The Early Gas Masks of World War I
Although acts of chemical and biological warfare (CBW) can be traced back many hundreds of years, it is generally accepted by historians that the first instance of chemical warfare took place at Ypres when the Germans attacked the French with a concentrated cloud of chlorine gas on April 22, 1915. This disastrous event prompted the development of the first defense respirators. Early attempts to protect against chemical attacks were made, such as rags moistened with water, photographers Hypo solution or even urine, but these methods were not enough. The first defense gas masks were clumsy uncomfortable "bags" that were worn around the face and/or head. These early masks, such as the British Hypo Helmet and the French M2 were quickly made and offered only a moderate amount of protection. With gas casualties on the rise, it was apparent that newer and better respirators were needed to protect soldiers. Further developments incorporated metal filter canisters which were attached directly to the face piece or connected via a corrugated tube. Although this was a step in the right direction, filters were heavy and cumbersome in the battlefield. Not only were these primitive masks uncomfortable and awkward, but many had clips to hold the nose closed, and a snorkel like mouth piece which was held between the teeth. These problems needed to be addressed, making comfort a key design factor. With some early experimental masks, the filter was slung behind the neck, or even mounted on top of the wearer's head. The materials used to construct gas masks also went through many changes. Masks were made from canvas, rubber and even leather. However, new chemical agents that could penetrate or degrade these materials were being experimented with. In addition, biological agents were also being tested. These new threats kept gas mask evolution on the move throughout W.W.I.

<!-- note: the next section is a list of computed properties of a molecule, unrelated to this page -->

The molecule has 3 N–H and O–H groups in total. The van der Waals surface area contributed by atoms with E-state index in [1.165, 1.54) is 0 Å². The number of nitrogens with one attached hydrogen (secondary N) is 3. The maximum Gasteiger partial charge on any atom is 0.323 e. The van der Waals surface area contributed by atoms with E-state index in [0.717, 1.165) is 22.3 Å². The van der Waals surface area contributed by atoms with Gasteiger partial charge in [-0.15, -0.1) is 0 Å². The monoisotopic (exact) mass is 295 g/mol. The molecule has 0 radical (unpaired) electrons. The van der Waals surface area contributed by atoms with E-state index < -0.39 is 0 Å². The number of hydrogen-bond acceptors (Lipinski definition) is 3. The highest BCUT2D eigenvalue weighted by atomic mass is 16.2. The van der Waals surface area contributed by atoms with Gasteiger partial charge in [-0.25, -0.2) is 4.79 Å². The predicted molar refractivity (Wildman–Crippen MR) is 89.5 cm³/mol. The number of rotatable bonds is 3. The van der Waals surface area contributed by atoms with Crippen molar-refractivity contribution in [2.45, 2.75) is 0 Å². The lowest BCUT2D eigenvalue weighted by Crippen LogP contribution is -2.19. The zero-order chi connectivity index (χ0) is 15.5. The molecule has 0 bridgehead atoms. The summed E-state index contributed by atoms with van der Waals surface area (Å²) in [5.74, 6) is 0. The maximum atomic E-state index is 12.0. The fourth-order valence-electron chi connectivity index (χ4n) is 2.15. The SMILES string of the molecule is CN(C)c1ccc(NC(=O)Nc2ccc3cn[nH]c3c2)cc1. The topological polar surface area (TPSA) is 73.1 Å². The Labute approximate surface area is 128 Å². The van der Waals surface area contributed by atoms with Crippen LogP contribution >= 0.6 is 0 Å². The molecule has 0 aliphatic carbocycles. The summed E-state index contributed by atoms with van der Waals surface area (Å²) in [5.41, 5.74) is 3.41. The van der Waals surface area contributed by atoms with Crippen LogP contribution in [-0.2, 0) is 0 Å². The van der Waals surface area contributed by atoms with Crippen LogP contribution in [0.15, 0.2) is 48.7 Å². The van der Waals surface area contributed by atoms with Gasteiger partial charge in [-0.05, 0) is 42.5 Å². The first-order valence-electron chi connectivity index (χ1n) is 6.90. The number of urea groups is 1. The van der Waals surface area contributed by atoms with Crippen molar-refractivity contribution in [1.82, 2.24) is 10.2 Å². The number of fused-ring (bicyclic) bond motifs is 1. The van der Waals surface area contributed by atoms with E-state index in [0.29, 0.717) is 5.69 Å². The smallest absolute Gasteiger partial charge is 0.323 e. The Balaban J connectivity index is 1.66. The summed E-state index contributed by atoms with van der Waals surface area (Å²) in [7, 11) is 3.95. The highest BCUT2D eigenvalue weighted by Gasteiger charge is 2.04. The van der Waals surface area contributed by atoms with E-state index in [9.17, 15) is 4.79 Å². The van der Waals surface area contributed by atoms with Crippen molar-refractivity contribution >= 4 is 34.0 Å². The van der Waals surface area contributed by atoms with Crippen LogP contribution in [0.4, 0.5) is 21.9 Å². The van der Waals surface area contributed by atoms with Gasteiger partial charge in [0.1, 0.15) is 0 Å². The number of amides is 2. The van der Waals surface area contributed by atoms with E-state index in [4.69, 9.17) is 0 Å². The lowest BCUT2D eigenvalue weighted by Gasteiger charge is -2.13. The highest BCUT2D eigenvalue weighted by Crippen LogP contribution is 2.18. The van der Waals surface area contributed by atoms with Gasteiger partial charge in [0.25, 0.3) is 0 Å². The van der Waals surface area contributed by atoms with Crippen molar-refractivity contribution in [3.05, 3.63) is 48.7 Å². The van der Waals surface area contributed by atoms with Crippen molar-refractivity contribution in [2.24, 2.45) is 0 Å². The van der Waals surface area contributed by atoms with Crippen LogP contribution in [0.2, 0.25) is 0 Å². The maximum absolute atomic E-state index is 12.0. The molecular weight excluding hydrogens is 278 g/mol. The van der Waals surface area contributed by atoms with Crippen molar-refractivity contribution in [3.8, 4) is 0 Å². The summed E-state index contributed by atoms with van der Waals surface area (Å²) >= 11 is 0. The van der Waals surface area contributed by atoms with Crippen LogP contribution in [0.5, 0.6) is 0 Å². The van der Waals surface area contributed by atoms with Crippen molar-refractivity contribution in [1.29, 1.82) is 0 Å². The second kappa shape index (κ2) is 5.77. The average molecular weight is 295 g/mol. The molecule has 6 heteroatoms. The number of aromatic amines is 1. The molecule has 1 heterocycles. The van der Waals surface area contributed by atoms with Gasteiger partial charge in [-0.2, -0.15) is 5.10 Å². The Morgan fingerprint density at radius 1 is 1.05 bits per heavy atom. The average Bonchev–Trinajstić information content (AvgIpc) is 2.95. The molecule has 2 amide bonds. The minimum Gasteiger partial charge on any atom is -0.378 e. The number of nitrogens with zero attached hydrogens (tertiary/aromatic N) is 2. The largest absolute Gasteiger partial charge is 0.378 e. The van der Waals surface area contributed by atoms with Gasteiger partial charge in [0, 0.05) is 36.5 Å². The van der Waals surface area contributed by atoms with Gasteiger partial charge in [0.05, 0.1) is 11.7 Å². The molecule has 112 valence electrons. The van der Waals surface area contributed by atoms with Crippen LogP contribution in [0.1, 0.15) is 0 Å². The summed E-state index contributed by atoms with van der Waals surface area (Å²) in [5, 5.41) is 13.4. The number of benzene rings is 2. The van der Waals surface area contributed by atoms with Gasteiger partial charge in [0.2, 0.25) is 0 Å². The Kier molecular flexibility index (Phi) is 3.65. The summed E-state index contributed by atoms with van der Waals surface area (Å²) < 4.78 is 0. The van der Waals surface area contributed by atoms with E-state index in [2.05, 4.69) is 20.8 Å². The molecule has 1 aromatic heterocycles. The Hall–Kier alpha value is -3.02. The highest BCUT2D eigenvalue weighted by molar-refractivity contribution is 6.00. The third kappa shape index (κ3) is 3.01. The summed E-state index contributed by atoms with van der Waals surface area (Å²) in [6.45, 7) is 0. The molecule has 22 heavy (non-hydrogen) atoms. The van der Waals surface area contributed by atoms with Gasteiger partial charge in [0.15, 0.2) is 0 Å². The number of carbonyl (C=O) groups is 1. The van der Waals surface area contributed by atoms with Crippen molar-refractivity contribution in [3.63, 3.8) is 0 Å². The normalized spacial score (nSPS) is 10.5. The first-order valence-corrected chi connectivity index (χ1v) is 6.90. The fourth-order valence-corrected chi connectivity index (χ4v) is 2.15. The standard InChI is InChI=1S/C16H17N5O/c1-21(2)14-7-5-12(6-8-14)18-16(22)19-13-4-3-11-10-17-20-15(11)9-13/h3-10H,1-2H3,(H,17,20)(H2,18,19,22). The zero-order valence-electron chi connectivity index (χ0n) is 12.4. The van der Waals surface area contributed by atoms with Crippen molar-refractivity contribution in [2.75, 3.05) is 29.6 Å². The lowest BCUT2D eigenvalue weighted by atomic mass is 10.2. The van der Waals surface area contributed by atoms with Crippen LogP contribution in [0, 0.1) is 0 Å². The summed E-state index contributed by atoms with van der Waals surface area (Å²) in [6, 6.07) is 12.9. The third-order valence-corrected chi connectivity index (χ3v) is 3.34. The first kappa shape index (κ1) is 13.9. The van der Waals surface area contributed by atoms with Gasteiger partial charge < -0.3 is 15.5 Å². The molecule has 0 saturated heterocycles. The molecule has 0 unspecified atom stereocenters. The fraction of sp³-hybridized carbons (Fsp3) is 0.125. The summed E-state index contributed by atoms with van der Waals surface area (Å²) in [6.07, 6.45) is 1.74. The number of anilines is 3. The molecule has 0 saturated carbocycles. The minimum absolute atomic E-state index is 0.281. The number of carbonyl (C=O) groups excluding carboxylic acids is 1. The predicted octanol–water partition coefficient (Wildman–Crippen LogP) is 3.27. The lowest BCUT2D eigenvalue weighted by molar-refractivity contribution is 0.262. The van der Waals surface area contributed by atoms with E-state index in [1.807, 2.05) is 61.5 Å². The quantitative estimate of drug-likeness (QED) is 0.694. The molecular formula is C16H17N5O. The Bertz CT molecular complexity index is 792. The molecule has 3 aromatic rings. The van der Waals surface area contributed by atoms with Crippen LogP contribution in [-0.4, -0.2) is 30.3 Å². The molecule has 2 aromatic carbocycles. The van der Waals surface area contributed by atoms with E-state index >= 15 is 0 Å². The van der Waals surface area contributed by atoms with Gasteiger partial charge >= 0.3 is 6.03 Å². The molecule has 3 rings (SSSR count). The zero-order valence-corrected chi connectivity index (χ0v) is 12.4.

EARLY US ARMY PHOTOGRAPH OF SEVERAL W.W.I ERA GAS MASKS FROM DIFFERENT COUNTRIES
(PHOTO PUBLISHED BY THE CHEMICAL WARFARE SERVICE - 1940s)
OLD PHOTOGRAPH OF US SOLDIERS WEARING KOPS-TISSOT GAS MASKS